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Joe Boren

 

Date and Place of Birth: June 14, 1914 Carterville, IL
Date and Place of Death:    July 12, 1942 Carenage Bay, West Indies
Baseball Experience: Minor League
Position: Pitcher
Rank: Ensign
Military Unit: Patrol Squadron VP-31 U.S. Navy
Area Served: Caribbean

Growing up in Carterville, Illinois, Joseph Stumm Boren was a mischievous and fun-loving youngster who always managed to get himself in trouble. One time he and a classmate got a Mohawk haircut that in those days was regarded as outlandish and resulted in them both being expelled from school. The incident led to a whipping from his father, and young Boren ran away from home and hid out for a while in his grandmother’s barn near Crab Orchard Lake about five miles away. Fortunately, Boren was allowed to return to high school where he made a name for himself as a left-handed pitcher with the Carterville Community High School team.

In 1935, Boren was signed by the St. Louis Cardinals’ organization and farmed out to the Bloomington Bloomers of the Class B Three-I League. He made just a handful of appearances that year and then played briefly with the Winnipeg Maroons of the Class D Northern League. In 1936, he joined the Monett Red Birds of the Class D Arkansas-Missouri League, and in seven appearances, the southpaw was 1–4 with a 7.38 ERA.

Unable to see a future in professional baseball, Boren retired and later enrolled at Southern Illinois Normal University (now Southern Illinois University). In 1939, he enrolled at the University of Illinois and then worked as a sports and feature writer for the Monett Times in Missouri.

Boren’s family had a strong military heritage. His father, James, was a Spanish-American War veteran and his four brothers would all serve as commissioned officers during World War II. On February 24, 1941, Boren entered military service with the Navy as a seaman second class. He was appointed an aviation cadet in May 1941, and trained at the Naval Air Station in Corpus Christi, Texas.

In March 1942, he was commissioned an ensign, and piloted a Consolidated PBY-5A Catalina flying boat with Patrol Squadron VP-31 at Naval Air Station Trinidad in the British West Indies. VP-31 hunted for enemy submarines and protected convoys as they passed through the dangerous Caribbean Sea.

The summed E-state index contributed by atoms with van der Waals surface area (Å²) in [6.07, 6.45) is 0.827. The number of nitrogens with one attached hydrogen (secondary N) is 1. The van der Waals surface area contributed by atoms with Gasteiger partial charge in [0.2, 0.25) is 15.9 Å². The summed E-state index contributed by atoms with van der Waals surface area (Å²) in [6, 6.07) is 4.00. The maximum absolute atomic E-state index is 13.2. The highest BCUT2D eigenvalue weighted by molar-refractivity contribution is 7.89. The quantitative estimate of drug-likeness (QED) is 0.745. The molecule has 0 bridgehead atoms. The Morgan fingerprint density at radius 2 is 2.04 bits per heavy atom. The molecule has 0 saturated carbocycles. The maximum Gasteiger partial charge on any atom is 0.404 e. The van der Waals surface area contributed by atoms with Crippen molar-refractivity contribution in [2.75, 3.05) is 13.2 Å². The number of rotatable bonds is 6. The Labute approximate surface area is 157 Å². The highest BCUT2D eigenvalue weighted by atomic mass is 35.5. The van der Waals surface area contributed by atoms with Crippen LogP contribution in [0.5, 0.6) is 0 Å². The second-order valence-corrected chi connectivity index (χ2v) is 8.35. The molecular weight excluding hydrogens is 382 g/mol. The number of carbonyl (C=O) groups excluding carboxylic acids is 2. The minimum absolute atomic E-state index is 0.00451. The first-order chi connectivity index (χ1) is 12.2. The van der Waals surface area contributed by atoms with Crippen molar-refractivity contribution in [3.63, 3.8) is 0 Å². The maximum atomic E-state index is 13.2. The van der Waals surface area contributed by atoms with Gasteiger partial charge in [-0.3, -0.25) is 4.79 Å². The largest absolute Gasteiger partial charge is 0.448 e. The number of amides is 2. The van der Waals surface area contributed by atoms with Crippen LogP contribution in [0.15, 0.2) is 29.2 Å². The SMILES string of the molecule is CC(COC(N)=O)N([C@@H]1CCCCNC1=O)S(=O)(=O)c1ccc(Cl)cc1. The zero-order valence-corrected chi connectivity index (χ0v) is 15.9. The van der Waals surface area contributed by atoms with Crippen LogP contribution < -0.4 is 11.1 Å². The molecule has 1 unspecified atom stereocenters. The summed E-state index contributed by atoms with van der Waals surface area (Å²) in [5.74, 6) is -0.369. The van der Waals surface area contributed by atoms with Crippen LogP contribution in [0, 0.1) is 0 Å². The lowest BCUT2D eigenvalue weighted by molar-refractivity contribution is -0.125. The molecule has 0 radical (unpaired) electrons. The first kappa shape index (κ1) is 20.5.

During the night of July 12, 1942, Boren was flying with pilot Lieutenant Junior Grade Walter W. Winika as they returned to NAS Trinidad following a patrol. The twin-engine Catalina’s airspeed was too high as it approached the airfield. It touched down, bounced off the runway and crashed into the sea at Carenage Bay. Boren, Winika and eight other crew members were killed. Two others survived but suffered serious injuries.

Joe Boren, the first casualty of the war from Carterville, Illinois, was originally buried at the Fort Reed Cemetery in Trinidad. In 1947, his body was returned to Carterville and now rests at Oakwood Cemetery.

On April 29, 1944, because of the commitment to service by the Boren boys (all five brothers had gained commissions in the military), their mother, Lulu Mae Boren, was invited by the Navy to christen the USS Chestatee (AOG-49), a tanker used for transporting gasoline to warships and remote Navy stations. At this point Joe had been dead for nearly two years and his brother, J. Russell Boren, a second lieutenant with the Army Air Force, was a prisoner-of-war in Germany, having been shot down on a bombing raid over Berlin. Ralph C. Boren, was a doctor in the Navy (Lt. Commander); and Captn. Ryburn D. Boren was serving in Burma. John L. Boren (also an Ensign), was killed in 1946.

Year

Team

League

Class

G

IP

ER

BB

SO

W

L

ERA

1935

Bloomington

Three-I

B

-

-

-

-

-

-

-

-

1935

Winnipeg

Northern

D

-

-

-

-

-

-

-

-

1936

Monett

Arkansas-Missouri

D

7

39

32

13

18

1

4

7.38

 

PBY-5A

A PBY-5A. The type Ensign Boren was flying on July 12, 1942

Joseph Boren

Joseph Boren's marker at Oakwood Cemetery

Joe Boren

Memorial to Joe Boren at Oakwood Cemetery

Date Added January 27, 2012 Updated June 15, 2014

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